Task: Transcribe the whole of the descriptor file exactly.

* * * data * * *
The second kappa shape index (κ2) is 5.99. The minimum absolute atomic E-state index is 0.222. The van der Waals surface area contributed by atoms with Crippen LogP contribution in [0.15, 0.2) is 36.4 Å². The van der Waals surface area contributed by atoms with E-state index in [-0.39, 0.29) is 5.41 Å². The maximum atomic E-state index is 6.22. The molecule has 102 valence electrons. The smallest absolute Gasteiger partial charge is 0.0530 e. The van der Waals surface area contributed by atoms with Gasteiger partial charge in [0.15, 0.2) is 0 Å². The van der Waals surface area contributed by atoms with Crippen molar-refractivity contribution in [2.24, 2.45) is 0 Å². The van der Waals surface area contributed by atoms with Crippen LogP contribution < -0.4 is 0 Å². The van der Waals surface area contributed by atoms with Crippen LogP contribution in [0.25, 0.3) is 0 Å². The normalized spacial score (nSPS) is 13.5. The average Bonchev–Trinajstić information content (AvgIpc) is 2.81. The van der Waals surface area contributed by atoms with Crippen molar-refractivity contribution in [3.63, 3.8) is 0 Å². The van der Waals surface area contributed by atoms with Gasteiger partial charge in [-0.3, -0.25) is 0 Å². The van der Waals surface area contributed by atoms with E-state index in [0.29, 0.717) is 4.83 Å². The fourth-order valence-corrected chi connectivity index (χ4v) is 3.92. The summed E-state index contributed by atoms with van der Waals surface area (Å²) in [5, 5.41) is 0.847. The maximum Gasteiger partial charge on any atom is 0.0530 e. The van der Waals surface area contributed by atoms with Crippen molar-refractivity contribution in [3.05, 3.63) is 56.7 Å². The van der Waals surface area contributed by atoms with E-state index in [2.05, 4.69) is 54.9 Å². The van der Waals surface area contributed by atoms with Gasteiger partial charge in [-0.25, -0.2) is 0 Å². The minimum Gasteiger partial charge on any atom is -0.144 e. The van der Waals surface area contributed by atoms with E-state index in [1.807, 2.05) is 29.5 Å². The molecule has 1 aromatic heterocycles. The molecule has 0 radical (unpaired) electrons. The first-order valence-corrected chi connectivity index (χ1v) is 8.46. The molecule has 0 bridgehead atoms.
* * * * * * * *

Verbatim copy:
The second kappa shape index (κ2) is 5.99. The minimum absolute atomic E-state index is 0.222. The van der Waals surface area contributed by atoms with Crippen LogP contribution in [0.15, 0.2) is 36.4 Å². The van der Waals surface area contributed by atoms with E-state index in [-0.39, 0.29) is 5.41 Å². The maximum atomic E-state index is 6.22. The molecule has 102 valence electrons. The smallest absolute Gasteiger partial charge is 0.0530 e. The van der Waals surface area contributed by atoms with Gasteiger partial charge in [0.15, 0.2) is 0 Å². The van der Waals surface area contributed by atoms with Crippen molar-refractivity contribution in [2.24, 2.45) is 0 Å². The van der Waals surface area contributed by atoms with Crippen LogP contribution < -0.4 is 0 Å². The van der Waals surface area contributed by atoms with Crippen LogP contribution in [0.25, 0.3) is 0 Å². The normalized spacial score (nSPS) is 13.5. The average Bonchev–Trinajstić information content (AvgIpc) is 2.81. The van der Waals surface area contributed by atoms with Crippen molar-refractivity contribution in [3.63, 3.8) is 0 Å². The van der Waals surface area contributed by atoms with Gasteiger partial charge in [-0.3, -0.25) is 0 Å². The van der Waals surface area contributed by atoms with E-state index in [0.29, 0.717) is 4.83 Å². The fourth-order valence-corrected chi connectivity index (χ4v) is 3.92. The summed E-state index contributed by atoms with van der Waals surface area (Å²) in [5, 5.41) is 0.847. The maximum Gasteiger partial charge on any atom is 0.0530 e. The van der Waals surface area contributed by atoms with Crippen molar-refractivity contribution in [3.05, 3.63) is 56.7 Å². The van der Waals surface area contributed by atoms with E-state index in [2.05, 4.69) is 54.9 Å². The van der Waals surface area contributed by atoms with Gasteiger partial charge in [-0.25, -0.2) is 0 Å². The minimum Gasteiger partial charge on any atom is -0.144 e. The van der Waals surface area contributed by atoms with E-state index in [1.807, 2.05) is 29.5 Å². The molecule has 1 aromatic heterocycles. The molecule has 0 radical (unpaired) electrons. The first-order valence-corrected chi connectivity index (χ1v) is 8.46. The molecule has 0 bridgehead atoms.